Snitch Review

snitch-poster

I’ve come up with a theory in the past few weeks concerning the current state of the action genre. I’ve concluded that there must be some kind of Action Screenwriter’s Syndicate (ASS for short) responsible for consistently enforcing low-quality standards on all recent releases in a sinister price fixing racket so that no single title corners the market. Snitch is yet another one of ASS’s damnable brainchildren and as such, settles into the comfortable territory of the mediocre.

Helmed by stuntman cum director Ric Roman WAUGH!, Snitch is at least competent enough to stave off the onset of haemolacria but never distinguishes itself in any practical sense. Written by WAUGH! and novelist Justin Haythe, the film was allegedly inspired by a documentary about how new US drug laws encourage convicts to snitch on their accomplices. With this knowledge brought to light, I can’t help but wonder why this movie needed to exist when there was already a documentary that expounded the subject much more thoroughly, but you know how people are these days; can’t leave well enough alone.

Dwayne ‘The Rock’ Johnson keeps up appearances but by no means dazzles as family man John Matthews. Let me get something off my chest. As much as I love the Rock, and as much as I’d love to not say it to his face, the guy can’t act. He couldn’t act in The Scorpion King, he couldn’t act in The Rundown and he can’t act in Snitch. For all his posturing and swaggering about, and the added fact that’s he’s about twice the size of a normal human being, it seems as though the only emotions he’s capable of portraying are a primordial rage that would make Schwarzenegger proud and a surprised earnestness that swells his eyes to the size of dinner plates as if he’s staring into your soul with those murderous/puppy dog eyes. Besides the Rock doing his thing, there aren’t many other actual charters; rather, there are just some people doing stuff, if that makes sense. Its almost as though the rest of the cast were given sentence long summaries of who their characters were  supposed to be and told to adhere to them as closely as possible. The result is a bunch of dudes who may seem interesting and are admittedly superficially compelling at the outset but are soon revealed to be hollow and lacking any real depth.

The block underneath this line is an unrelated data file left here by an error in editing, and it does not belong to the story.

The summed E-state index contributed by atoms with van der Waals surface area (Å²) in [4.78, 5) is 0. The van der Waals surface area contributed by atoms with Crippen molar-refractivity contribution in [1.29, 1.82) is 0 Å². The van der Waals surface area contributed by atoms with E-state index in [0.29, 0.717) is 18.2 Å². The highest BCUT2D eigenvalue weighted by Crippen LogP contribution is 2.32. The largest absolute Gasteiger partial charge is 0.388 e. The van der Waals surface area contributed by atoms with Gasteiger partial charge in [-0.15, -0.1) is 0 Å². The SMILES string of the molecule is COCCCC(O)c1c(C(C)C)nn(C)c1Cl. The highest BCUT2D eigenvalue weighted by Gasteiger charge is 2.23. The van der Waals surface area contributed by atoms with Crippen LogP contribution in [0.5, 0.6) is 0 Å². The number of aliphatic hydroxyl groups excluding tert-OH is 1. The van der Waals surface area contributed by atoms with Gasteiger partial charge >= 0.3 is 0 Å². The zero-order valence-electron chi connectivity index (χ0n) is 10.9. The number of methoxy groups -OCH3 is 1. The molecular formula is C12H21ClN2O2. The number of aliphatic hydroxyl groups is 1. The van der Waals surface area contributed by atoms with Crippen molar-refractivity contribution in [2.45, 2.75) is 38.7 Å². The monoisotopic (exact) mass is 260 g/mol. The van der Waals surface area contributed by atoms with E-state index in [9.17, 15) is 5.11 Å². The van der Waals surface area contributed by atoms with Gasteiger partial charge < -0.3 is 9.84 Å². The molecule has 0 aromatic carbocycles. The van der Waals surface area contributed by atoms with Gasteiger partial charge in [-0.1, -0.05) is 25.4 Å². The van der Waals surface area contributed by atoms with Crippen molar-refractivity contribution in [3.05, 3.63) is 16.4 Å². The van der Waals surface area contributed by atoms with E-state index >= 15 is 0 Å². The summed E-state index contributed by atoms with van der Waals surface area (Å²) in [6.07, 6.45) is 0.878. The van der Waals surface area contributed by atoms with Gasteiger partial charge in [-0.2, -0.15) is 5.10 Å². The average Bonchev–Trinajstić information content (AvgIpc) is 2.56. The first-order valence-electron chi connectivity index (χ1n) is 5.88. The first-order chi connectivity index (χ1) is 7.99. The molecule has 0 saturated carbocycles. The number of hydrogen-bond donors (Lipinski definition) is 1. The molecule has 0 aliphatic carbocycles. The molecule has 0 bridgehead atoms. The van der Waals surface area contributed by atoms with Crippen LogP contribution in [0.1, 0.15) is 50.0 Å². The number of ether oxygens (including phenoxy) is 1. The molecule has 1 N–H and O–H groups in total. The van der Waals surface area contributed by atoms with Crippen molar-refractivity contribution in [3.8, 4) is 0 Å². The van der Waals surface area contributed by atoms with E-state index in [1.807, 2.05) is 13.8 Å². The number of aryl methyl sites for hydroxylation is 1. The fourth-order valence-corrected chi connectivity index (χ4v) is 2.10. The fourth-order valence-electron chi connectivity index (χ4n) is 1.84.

Snitch’s main strength is it’s story, which is actually pretty coherently strung together and had some real potential had it been executed more efficiently. John’s struggle proves to be satisfying and engaging as he delves deeper into a world that he does not understand while simultaneously becoming further embroiled in a situation quickly spiraling into hopelessness. Where the narrative is a strong point, the film is a victim of brittle bone disease in a thematic sense. Like I mentioned in my Beautiful Creatures review, it is so disheartening to see a film fumble it’s thematic presentation so badly. At first, we’re presented with promising themes like character and manhood as well as the sacrifices of fatherhood. Likewise, the film’s main theme, the flawed nature of the justice system, which supposedly was inspired by the aforementioned documentary, is completely dropped and never explored again after the action gets off the ground.

Adding to the mostly mediocre execution of plot and theme, there’s not an once of levity in the entire damn film! Humor is that factor that humanizes characters and transforms them from angst-ridden automatons to sympathetic people. Likewise, all the grit in the world won’t make an impact if we don’t have a point of reference denoting that fact that everyone in this film’s universe isn’t always an angsty mess. Argo is a really excellent example of that kind of juxtaposition, wherein the first half of the movie could almost be a satire on the film industry while the second half is marked by gut-wrenching tension. As it stands, Snitch is so needlessly gritty that you could pound it into rubble and make a drive way out of it.

I wanted Snitch to be good, mostly because I don’t like paying to see bad movies, but also because I want the Rock to succeed and prove to me that he can excel in something besides B-movie cameos. What had potential with a tight, cohesive story soon became flaccid and limp amid an overly somber tone and lazy thematic execution. Maybe the the Rock will surprise me in one of the four other movies he’s in this year alone. Frankly though, I’m not holding my breath.

Rating: 3 out of 5

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